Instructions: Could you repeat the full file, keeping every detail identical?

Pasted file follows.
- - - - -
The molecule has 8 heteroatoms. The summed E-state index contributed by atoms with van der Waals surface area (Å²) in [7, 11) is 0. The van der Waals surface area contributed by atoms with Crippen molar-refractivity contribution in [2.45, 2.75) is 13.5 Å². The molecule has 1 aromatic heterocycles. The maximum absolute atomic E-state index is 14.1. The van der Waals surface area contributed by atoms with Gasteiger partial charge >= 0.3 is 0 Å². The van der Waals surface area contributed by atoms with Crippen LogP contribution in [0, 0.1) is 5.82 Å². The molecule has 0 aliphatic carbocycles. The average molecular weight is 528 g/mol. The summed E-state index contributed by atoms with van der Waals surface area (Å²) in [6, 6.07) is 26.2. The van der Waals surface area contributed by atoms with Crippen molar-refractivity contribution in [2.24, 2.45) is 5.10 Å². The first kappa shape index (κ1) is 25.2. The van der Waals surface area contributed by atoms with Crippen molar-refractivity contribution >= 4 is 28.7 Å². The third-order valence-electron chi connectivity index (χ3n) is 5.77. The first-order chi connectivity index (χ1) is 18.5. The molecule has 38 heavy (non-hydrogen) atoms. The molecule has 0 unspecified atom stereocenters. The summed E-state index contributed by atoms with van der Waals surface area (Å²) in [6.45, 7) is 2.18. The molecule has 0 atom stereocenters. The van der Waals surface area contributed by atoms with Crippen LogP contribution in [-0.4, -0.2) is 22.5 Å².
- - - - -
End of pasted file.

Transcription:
The molecule has 8 heteroatoms. The summed E-state index contributed by atoms with van der Waals surface area (Å²) in [7, 11) is 0. The van der Waals surface area contributed by atoms with Crippen molar-refractivity contribution in [2.45, 2.75) is 13.5 Å². The molecule has 1 aromatic heterocycles. The maximum absolute atomic E-state index is 14.1. The van der Waals surface area contributed by atoms with Gasteiger partial charge >= 0.3 is 0 Å². The van der Waals surface area contributed by atoms with Crippen LogP contribution in [0, 0.1) is 5.82 Å². The molecule has 0 aliphatic carbocycles. The average molecular weight is 528 g/mol. The summed E-state index contributed by atoms with van der Waals surface area (Å²) in [6, 6.07) is 26.2. The van der Waals surface area contributed by atoms with Crippen molar-refractivity contribution in [2.24, 2.45) is 5.10 Å². The first kappa shape index (κ1) is 25.2. The van der Waals surface area contributed by atoms with Crippen molar-refractivity contribution >= 4 is 28.7 Å². The third-order valence-electron chi connectivity index (χ3n) is 5.77. The first-order chi connectivity index (χ1) is 18.5. The molecule has 38 heavy (non-hydrogen) atoms. The molecule has 0 unspecified atom stereocenters. The summed E-state index contributed by atoms with van der Waals surface area (Å²) in [6.45, 7) is 2.18. The molecule has 0 atom stereocenters. The van der Waals surface area contributed by atoms with Crippen LogP contribution in [-0.4, -0.2) is 22.5 Å².